Teaching the Alphabet – What’s the right approach?

Learning the alphabet is the basis for the English language

One of the foundations of learning a language is to learn the letters it is based on. As important as it is teaching the alphabet, it is also a very precarious process. As a teacher, you need to be sure that your student has appropriately learned his/her letters.

They will base their words and eventually sentence formation on what you’re going to be teaching them right now. Pat yourself on the back for being such an important part of your student’s learning journey.  

The way to know how to teach the alphabet, we ought to understand what letter recognition is. 

Letter recognition is the ability to distinguish one alphabet from another and verbalize the alphabet you are learning. Some children have already learned the Alphabet Song, this is great! But it would help if you also had them to remember the letters and name them.

This article will try to help out with that and provide a guide for teaching the alphabet and point out some of the mistakes you might be making.

Ways To Teach The Alphabet

Use Songs 

Songs, in general, are a great way to help in learning. Singing the alphabet to your students introduces them to letters in a fun way -in a less blatant way. Usually, parents teach their children “The Alphabet Song” early on, which is great for you because some students might know when you introduce it in class. This might inspire others to follow suit.

Alphabet Puzzles 

After you’ve gotten the students comfortable with the letters, they have started recognizing them. You can bring in exciting activities like alphabet puzzles. These are excellent tools to teach alphabets. Students can randomly select letters and fit them in where they see the impression.

Use Alphabet Books 

Reading alphabet books to the children can be conducive to their learning. There is an element of repetition attached to reading alphabet books that will help your students learn the alphabet quicker. You can get different books, each with an intriguing design to keep the children rapt with attention, if not through the repeated words, then the book’s design.

Do not get too distracted by the book. Keep returning their attention to the letters being learned.

Teach letter by letter 

Don’t rush teaching the alphabet. Take as much time as the student requires it. Try the “letter of the week” approach. It is a helpful structure when designing learning activities for children. Communicate the letter to the parents, get them to remind their child of the week’s letter actively.

The parental involvement in this can especially be an effective way to teach alphabets.  

Keep bringing the whole alphabet.

Congratulations, you’re progressing with your lessons for learning letters. If you’ve also introduced multiple activities to the children, it is likely that they can forget the previous letters learned.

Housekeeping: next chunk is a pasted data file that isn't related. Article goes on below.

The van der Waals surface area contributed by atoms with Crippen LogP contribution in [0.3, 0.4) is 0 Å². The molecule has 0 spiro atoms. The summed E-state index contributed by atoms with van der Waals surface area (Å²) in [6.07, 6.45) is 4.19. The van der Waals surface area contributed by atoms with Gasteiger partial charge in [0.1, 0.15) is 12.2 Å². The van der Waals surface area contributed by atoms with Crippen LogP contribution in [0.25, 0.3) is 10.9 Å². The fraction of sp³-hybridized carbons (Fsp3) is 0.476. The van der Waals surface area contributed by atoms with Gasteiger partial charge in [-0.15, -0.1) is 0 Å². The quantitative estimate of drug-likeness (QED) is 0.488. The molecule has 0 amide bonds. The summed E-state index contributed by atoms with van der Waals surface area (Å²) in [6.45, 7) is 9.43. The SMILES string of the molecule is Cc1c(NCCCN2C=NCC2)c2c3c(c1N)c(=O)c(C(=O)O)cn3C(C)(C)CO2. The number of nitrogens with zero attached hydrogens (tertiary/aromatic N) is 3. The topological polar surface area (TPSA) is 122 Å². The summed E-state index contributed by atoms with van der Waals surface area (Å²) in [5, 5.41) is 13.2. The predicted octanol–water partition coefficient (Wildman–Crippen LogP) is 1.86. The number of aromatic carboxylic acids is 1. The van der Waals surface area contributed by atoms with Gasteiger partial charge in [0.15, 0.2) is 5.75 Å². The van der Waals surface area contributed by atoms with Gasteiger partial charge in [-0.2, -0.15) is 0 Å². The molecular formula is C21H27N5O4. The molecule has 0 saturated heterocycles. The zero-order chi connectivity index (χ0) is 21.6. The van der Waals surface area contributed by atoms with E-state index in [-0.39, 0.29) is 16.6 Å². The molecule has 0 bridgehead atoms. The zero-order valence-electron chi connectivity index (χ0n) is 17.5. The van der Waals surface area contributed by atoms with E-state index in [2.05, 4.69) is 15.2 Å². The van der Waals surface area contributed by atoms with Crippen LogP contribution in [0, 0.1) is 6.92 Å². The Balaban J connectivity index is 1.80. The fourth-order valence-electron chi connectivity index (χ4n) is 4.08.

Take some time, design activities now and then where you bring back the whole alphabet, or to the point you’ve taught it to your students.

Be flexible 

You may realize that the students have learned all the alphabets and recognize them too. You don’t need to feel tied to the activities you were previously doing. The goal has been achieved. However, you should pick and choose some activities to do now and then to have an update on the students’ retention. 

Maybe sing the Alphabet Song twice a week, play a game involving the letters, etc. Of course, consistent activities like “letter of the day” do not need to be repeated.

Mistakes to avoid when teaching the alphabet

eaching the alphabet to your student can involve pitfalls. Sometimes you might overdo the lessons, introduce other letters too early, the activities become redundant, and so on. Below are some mistakes you ought to avoid as you begin teaching the alphabet to young students.

Chockful of worksheets 

Worksheets are great for learning. They’re visually stimulating (if you’ve made them so), writing down what students have learned helps a lot. You’ve also probably come across a lot of Pinterest worksheets that are incredibly engaging. Should you use them?

Yes, sometimes you can. Worksheets do help you know how much your student has learned. But don’t use them too much, because technically, the student is not learning anything new. Pull out the worksheets after you’ve taught them the alphabet, and even then, only those that your students are going to enjoy.

Less variety 

Mix up your activities. Even the ones that are consistent like “letter of the day.” While it is useful, it can also be boring for you to teach and for your student to learn. How about you search up weekly activities for teaching the alphabet and change it up a bit.

Expecting activities to be done your way

Preschoolers have a mind of their own. You’ve designed an activity, and you also have a goal in mind, but that does not mean the students do. Sometimes the activities also fall flat, you thought they were interesting, but they weren’t received. In this instance, always have a plan B instead of insisting that your students do the activities you’ve prepared for them.   

Less hands-on learning 

Often, teachers use worksheets or activities to stimulate learning. Often, these are restricted to the paper and pencil. Try to do sensory activities related to alphabets or fine motor activities. Find a world beyond worksheets for your students.

In Conclusion

A lot of the information we have provided to you above does not imply that you don’t work hard when it comes to teaching. Alphabets are an important basis for reading, writing, and understanding in the later years. To know how to teach the alphabet requires you to go the extra mile.

If you want more teaching tips, how to write lesson plans, anchor charts, and so on, visit our blog at Digiteachers.